Types of phishing

  1. Deceptive phishing – It is one of the most common phishing scams. The attackers send fake messages to the user by impersonating original and authentic companies, trying to steal away any essential credentials. The emails usually contain threats or urgency for doing certain things to scare their victim into giving in their personal information. The reason it is so common and successful is because of major similarities between legitimate company's correspondence and their scams.
  2. Spear Phishing –The spear phishing is more personalized and upgraded version of deceptive phishing, though the objectives remain the same. They try to connect with the user by adding user's name, occupation, workplace, their number, position and several more information. This mostly happens on social media like LinkedIn, where multiple information of the target is displayed in the front, helping the attacker to craft his mail more convincing.
  3. Malware-based Phishing - This scam is about any harmful software downloaded and running on the PC. The source can be any unknown email with an attachment, unintended download from a website or stumbling to unsafe sites.
  4. Keyloggers and Screen loggers – this malware keep tracks of your keyboard input and send all the required and harmful information to the attacker through the internet. They are embedded in the browsers as a small program that runs by itself when the browser is started and on-screen monitor.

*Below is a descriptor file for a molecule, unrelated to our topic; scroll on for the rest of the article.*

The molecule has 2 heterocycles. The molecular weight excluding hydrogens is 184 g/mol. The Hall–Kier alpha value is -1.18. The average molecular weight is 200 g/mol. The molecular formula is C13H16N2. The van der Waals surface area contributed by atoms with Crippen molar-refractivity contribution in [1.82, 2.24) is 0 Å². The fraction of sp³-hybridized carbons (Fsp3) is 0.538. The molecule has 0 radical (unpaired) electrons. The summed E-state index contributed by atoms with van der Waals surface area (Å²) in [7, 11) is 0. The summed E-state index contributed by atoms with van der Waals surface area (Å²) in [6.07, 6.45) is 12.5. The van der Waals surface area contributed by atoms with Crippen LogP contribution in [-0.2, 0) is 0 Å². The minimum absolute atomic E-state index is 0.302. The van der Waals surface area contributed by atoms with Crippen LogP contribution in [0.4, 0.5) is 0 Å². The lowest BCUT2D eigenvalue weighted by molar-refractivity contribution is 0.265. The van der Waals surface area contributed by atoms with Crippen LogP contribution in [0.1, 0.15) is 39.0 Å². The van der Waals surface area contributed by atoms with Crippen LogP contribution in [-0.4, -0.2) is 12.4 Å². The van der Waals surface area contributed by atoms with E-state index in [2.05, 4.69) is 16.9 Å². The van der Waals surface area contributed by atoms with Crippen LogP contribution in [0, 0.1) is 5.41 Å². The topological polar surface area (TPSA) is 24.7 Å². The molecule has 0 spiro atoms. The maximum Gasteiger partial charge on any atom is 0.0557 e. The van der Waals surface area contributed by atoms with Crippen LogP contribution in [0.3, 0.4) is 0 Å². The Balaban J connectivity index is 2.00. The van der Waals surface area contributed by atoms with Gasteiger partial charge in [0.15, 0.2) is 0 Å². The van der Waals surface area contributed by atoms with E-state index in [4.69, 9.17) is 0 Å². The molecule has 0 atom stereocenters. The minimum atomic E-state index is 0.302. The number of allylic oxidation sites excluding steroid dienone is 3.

5. Pharming – Nowadays people are more familiar with technologies and have become savvier to these scams. As a result, some fraudsters are taking more direct method, leaving the idea of baiting their victim, which is pharming. The attacker directs the user to any bogus website which resembles the authentic one. As a result, getting their hands on the victim's login credentials, account number, etc. This can be possible under a DNS cache poisoning attack.

Some other types of occurring phishing scam: -

  • CEO – fraud
  • Session Hijacking
  • Dropbox Phishing
  • Web Trojans
  • DNS –based Phishing
  • Search Engine Phishing
  • Google doc Phishing

Solutions –

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How to report for different countries:

For every different country, there's a different site which helps you in reporting phishing scams and act against it.

How to report for different site: (Gmail, yMail, Outlook, etc.)

  • Gmail - Open the message, click the Down arrow and click Report Phishing.
  • IRS – forward the mail to
  • Yahoo – Move it to span and click Report a phishing scam.
  • Outlook – Click on the checkbox beside the message, move it to junk and point to a Phishing scam.
  • LinkedIn – Email


Hashim Shaikh
Hashim Shaikh

Hashim Shaikh currently works with Aujas Networks. Possessing a both OSCP and CEH, he likes exploring Kali Linux. Interests include offensive security, exploitation, privilege escalation and learning new things. His blog can be found here: and his LinkedIn Profile here: